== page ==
Archive for North Carolina

Adrift without their towels.

According to the Washington Post, panic is setting in at the RNC as Donald Trump and Ben Carson continue to top polling in the party’s nomination for president. Insiders are flailing, seeing no path to toppling the two they see as a disaster for the party’s 2016 prospects. The approach of the holiday season will only accelerate the process, believes former Romney 2012 advisor Eric Fehrnstrom. There’s even talk of drafting Romney who appears uninterested:

For months, the GOP professional class assumed Trump and Carson would fizzle with time. Voters would get serious, the thinking went, after seeing the outsiders share a stage with more experienced politicians at the first debate. Or when summer turned to fall, kids went back to school and parents had time to assess the candidates. Or after the second, third or fourth debates, certainly.

Nope. Sorry.

And it gets worse:

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New Democrats are not amused

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It was their party and they’ll cry if they want to. Centrist Democrats threatened by the party’s Warren Wing find themselves out of step with a more populist message. Is it really a “lurch” to the left, or are Democrats beginning to find their voices again? Liberal is no longer the epithet conservatives once made it.

The Washington Post’s Dana Milbank explained last week how a few remaining Blue Dogs made protest votes during the election for Speaker of the House. “Colin Powell,” declared Tennessee Democrat Jim Cooper. “Jim Cooper,” voted Gwen Graham of Florida, another centrist Democrat. Other Democrats voted in unison for Nancy Pelosi. Except for Kyrsten Sinema of Arizona. She voted for Rep. John Lewis, the Georgia Democrat.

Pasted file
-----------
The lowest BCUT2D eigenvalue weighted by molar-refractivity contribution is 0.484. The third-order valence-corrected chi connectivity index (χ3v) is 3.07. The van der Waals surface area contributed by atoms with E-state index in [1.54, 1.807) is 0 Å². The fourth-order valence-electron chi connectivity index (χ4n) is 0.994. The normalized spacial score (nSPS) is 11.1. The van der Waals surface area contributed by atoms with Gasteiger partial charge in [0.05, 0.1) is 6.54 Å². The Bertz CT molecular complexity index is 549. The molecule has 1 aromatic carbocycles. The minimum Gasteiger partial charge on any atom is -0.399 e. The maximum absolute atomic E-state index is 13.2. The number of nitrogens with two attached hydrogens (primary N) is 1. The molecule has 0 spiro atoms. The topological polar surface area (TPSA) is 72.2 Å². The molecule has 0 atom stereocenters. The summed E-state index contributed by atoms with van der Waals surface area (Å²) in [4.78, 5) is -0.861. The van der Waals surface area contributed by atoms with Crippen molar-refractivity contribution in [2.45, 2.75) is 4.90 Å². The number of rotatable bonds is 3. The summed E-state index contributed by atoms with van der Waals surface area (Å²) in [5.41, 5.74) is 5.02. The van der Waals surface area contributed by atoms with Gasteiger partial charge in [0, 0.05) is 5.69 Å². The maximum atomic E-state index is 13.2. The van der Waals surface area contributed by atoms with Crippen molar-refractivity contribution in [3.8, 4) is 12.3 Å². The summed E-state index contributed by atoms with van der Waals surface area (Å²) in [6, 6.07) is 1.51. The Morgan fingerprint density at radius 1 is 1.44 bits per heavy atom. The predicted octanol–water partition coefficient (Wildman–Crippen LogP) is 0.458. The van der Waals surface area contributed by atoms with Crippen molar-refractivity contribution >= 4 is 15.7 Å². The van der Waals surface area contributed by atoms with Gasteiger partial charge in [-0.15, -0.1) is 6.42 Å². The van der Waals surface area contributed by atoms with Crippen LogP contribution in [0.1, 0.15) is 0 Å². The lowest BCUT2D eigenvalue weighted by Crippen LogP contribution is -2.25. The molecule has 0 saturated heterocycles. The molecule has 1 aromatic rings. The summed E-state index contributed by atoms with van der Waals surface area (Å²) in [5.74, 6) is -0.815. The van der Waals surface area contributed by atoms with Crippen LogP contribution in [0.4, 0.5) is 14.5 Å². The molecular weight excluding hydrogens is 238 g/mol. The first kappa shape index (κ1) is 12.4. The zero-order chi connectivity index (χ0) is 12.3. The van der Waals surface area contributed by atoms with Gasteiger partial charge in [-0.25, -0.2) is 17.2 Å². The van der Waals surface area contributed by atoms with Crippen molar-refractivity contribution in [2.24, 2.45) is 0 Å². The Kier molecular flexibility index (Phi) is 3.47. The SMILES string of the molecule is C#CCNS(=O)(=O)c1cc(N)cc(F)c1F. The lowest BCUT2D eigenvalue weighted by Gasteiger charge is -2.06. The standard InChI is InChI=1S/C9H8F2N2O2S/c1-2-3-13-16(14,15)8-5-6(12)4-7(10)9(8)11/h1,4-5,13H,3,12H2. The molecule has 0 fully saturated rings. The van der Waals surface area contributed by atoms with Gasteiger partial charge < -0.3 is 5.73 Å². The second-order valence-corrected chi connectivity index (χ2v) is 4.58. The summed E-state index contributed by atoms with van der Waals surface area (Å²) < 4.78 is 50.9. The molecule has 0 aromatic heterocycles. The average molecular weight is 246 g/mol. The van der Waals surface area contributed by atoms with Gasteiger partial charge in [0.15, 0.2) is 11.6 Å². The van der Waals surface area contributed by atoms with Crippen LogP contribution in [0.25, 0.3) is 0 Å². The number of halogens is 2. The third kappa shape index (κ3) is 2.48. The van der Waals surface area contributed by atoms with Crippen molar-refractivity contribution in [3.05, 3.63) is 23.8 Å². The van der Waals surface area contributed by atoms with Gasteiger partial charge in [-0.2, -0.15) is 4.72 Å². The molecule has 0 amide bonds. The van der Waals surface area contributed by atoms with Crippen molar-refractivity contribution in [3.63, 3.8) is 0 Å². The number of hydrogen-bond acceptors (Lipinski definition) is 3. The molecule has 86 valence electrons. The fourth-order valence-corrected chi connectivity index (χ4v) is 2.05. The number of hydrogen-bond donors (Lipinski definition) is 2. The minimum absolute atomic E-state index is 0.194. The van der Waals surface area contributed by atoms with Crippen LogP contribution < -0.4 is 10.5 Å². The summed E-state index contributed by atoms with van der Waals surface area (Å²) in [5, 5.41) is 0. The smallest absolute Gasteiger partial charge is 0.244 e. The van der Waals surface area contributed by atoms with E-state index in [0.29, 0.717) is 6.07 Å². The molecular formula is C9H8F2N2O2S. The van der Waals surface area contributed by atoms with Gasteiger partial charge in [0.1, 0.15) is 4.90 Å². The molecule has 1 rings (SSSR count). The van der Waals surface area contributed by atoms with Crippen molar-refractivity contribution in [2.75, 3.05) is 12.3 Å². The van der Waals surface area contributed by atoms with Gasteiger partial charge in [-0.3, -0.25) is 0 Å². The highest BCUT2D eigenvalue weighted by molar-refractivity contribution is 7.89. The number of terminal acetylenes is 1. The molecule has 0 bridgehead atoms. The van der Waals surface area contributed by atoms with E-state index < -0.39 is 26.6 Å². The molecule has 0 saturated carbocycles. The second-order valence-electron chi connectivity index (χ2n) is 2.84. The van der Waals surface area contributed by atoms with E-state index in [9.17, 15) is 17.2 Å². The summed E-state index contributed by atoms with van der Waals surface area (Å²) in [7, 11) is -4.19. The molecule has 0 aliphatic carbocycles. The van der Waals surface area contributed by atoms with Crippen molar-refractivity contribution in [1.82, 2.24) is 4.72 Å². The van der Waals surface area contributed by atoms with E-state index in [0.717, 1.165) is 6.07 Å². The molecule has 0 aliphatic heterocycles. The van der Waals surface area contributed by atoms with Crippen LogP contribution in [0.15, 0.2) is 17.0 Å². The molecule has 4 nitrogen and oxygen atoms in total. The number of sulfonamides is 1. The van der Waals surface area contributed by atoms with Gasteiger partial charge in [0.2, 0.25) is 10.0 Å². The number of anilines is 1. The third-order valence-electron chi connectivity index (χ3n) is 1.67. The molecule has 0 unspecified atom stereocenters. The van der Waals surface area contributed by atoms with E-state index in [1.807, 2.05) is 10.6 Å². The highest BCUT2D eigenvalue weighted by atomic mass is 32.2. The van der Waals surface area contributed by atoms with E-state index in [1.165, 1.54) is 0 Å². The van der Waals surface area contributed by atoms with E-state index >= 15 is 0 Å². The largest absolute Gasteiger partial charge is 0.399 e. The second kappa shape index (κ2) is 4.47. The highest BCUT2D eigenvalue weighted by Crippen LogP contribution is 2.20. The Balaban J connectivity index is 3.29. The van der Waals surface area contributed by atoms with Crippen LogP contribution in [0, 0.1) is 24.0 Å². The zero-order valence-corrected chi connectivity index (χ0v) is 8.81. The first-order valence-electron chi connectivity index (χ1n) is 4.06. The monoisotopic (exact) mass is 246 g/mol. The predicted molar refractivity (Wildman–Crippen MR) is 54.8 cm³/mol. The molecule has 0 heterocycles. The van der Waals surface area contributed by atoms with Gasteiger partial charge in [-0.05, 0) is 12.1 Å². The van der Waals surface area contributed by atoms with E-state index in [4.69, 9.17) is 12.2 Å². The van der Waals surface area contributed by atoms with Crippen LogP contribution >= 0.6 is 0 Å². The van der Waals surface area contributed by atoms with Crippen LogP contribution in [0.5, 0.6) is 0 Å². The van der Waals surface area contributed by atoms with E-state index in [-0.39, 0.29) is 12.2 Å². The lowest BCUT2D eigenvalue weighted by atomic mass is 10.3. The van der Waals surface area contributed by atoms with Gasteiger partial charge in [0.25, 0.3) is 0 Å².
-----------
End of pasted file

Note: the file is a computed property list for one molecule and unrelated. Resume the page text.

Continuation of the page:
Third Way, “a vestige of the New Democratic movement,” issued a report that blames the populist wing for the Democrats losing ground and registration since 2008. Democrats should “rigorously question the electoral value of today’s populist agenda,” Third Way argues. Milbank is not so sure:

It was a good effort, but Third Way came up short. First, there really aren’t two wings of the party anymore; the pro-business Democrats have lost. “There’s zero question,” Jonathan Cowan, president of Third Way, acknowledged in an interview Tuesday, “that the party is now a populist party.”

It’s also dubious to say, as Third Way does, that the elections of 2010, 2012 and 2014 were about Democratic populism; that theme has only become prominent recently. Also suspect is the Third Way argument, often heard from corporate interests, that reducing inequality could hurt growth. Plenty of evidence says otherwise.

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Separated at Birth?

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Moore-McCrory (3)

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People ask me, Bernie or Hillary? I tell them I don’t care. My fight is not in Washington, D.C. It is here. I care that someone from the left side of the aisle wins the presidency in November 2016. I need those next 2-3 Supreme Court picks. I’m just not that particular which left-leaning president gets to pick them. And good luck getting them approved by a Republican-controlled Senate. (More on that later.)